‘The Spook and the Spirit in the Stone’ is a self-published novella and tells of Afton and Jerome’s first case, the kidnapping of the daughter of Earth’s ambassador on Siobhos. The ‘spook’ of the title is one of EI’s psionic agent-pairs. It’s only available as an e-book on Kindle or Smashwords, but Pro Se will be doing a print version in the future.
‘Warbird’ is the space opera – I describe it as “like Star Trek, with sex and swearing”. It’s about the Vienna, a new type of starship that can go very far, very fast. Her Captain, Quinn Gresham, and Commander, Rachel Murray, make contact with a non-humanoid alien race and end up in the middle of a war between the aliens and Earth.
If I may, I’d like to mention a charity anthology that I have a story in, ‘Blood Type: An Anthology of Vampire SF on the Cutting Edge’ published by Nightscape Press. I’d never written a vampire story before and I was delighted to appear with authors of the calibre of William F. Nolan, Mike Resnick and Peter Watts. The charity supported is the Cystic Fibrosis Trust.
I’ll be at FantasyCon 2015 on October 23-25 in Nottingham, UK. I’ll be doing a reading and appearing on a panel about New Pulp.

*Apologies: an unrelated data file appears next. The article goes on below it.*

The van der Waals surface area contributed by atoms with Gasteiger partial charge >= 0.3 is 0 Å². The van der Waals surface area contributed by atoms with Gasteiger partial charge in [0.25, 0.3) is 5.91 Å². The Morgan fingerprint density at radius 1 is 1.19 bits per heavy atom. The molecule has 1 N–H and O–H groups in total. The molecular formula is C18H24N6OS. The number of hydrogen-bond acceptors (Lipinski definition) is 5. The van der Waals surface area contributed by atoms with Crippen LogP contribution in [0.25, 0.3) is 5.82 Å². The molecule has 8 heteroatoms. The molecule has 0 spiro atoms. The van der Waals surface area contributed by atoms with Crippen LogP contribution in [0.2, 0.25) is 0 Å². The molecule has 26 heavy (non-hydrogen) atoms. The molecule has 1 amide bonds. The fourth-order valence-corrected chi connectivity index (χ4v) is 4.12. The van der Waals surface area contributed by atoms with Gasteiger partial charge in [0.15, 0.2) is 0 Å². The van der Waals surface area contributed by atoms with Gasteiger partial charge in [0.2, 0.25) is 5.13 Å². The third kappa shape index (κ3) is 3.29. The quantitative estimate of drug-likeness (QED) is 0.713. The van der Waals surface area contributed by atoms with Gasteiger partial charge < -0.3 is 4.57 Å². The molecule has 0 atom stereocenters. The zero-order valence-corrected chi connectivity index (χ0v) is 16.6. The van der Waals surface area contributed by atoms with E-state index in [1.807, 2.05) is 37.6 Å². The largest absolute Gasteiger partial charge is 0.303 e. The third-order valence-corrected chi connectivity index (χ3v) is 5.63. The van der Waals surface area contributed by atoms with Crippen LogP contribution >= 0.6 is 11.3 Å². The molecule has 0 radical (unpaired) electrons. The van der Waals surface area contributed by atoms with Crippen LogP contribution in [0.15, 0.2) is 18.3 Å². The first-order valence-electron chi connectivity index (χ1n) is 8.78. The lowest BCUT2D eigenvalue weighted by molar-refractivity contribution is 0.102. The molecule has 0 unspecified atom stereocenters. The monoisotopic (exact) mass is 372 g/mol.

As an author what inspiration or advice would you give to a writer who is working to make the transition to Author?
Is there really any difference between the terms ‘author’ and ‘writer’? If you write, you’re a writer, even if you’re unpublished. Just keep doing it – keep improving and polishing your work, finish it and send it out. There are plenty of homes for short stories, so do some research and find somewhere that suits what you do. There aren’t any shortcuts and you might not succeed, but that doesn’t mean you shouldn’t try.
Who is your favorite author? Tell us what makes this author stand out in your mind, and what book would you recommend to someone new to that author?
If I only get one, it has to be Peter S. Beagle. I love his books – it’s the beautiful poetry of his style, the deceptive simplicity and the skillful way he twists your emotions, making you laugh and then cry within a handful of lines. His classic title is ‘The Last Unicorn’, but ‘A Fine and Private Place’is also lovely. My favourite is ‘The Folk of the Air’.